Giants

Joe Panik's walk-off aided by slow Giants alertly stealing two bases

Joe Panik's walk-off aided by slow Giants alertly stealing two bases

SAN FRANCISCO — The Giants have the slowest roster in the big leagues, but they won a game Tuesday night with some speed. Or rather, by mixing some smarts with some speed. 

Braves closer Luke Jackson showed zero interest in checking on runners in the ninth and Kevin Pillar and Mac Williamson took advantage, twice stealing second before Joe Panik’s single brought them both home in a 4-3 win. The late rally came in drips, but it led to a thrilling win on a night when the Giants were absolutely flat for eight innings. 

Jackson seemed to be having issues with the signs, repeatedly asking catcher Brian McCann to run through them again. He was deliberate, and Pillar took advantage first, a few moments after his RBI single with two outs brought Brandon Crawford screaming home and cut the deficit to one. Jackson never checked on Pillar with Pablo Sandoval at the plate and he took off, sliding in just ahead of McCann's throw. 

Sandoval ended up with his 10th pinch-hit of the year, but with Pillar at first, Josh Donaldson's diving stop at third would have led to a game-ending force. Instead, Pillar eased into third as Sandoval raced to first with no throw, reaching on an infield single. Sandoval was replaced by Williamson, who also received no interest from Jackson. On an 0-2 pitch to Panik, he stole second without a throw.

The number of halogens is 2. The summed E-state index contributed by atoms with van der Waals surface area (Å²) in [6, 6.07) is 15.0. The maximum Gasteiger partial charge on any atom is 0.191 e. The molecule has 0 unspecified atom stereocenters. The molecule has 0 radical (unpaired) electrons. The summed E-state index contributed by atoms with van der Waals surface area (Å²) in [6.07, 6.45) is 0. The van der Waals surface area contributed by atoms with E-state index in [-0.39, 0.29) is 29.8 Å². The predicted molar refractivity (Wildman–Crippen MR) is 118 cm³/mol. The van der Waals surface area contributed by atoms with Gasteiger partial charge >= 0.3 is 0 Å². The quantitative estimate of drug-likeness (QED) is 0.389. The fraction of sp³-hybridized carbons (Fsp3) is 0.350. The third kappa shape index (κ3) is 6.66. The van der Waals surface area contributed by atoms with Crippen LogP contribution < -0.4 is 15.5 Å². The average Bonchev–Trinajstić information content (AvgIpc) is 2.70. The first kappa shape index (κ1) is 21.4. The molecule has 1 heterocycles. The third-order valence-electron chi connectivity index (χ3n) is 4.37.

"That was huge," manager Bruce Bochy said. "Kevin, he's a basestealer and that was a huge base. Once Mac got it, now you realize it just takes a hit to win the game. That's a big base."

Panik's eyes got wide once Williamson touched second. 

"I don't have to hit a double to win the game," Panik said. "I can stay within myself, stay in the middle of the field, and you can win the game with a single."

Panik did, ending a great at-bat by pulling a curveball into right, a few feet past a diving Ozzie Albies. The only speed Panik needed was to get away from a rush of teammates waiting with kidney punches and turkey taps. But before that, he took advantage of tendencies, too. 

Panik has been as locked-in as an Giants hitter the last three weeks, and he fouled off three pitches while getting to 2-2. When Jackson threw a fastball that never threatened the plate, Panik thought back to the scouting report. 

"I thought it was a setup pitch for his breaking ball," he said.

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It was. Jackson went to his curve on 3-2 and the game was over a few seconds later. 

"That's a great comeback," Bochy said. "We looked pretty flat. We just couldn't get going offensively. Their guy (starter Julio Teheran) did a great job on us. That's a huge win.

MLB rumors: Giants-Twins Madison Bumgarner trade chatter ‘premature’

MLB rumors: Giants-Twins Madison Bumgarner trade chatter ‘premature’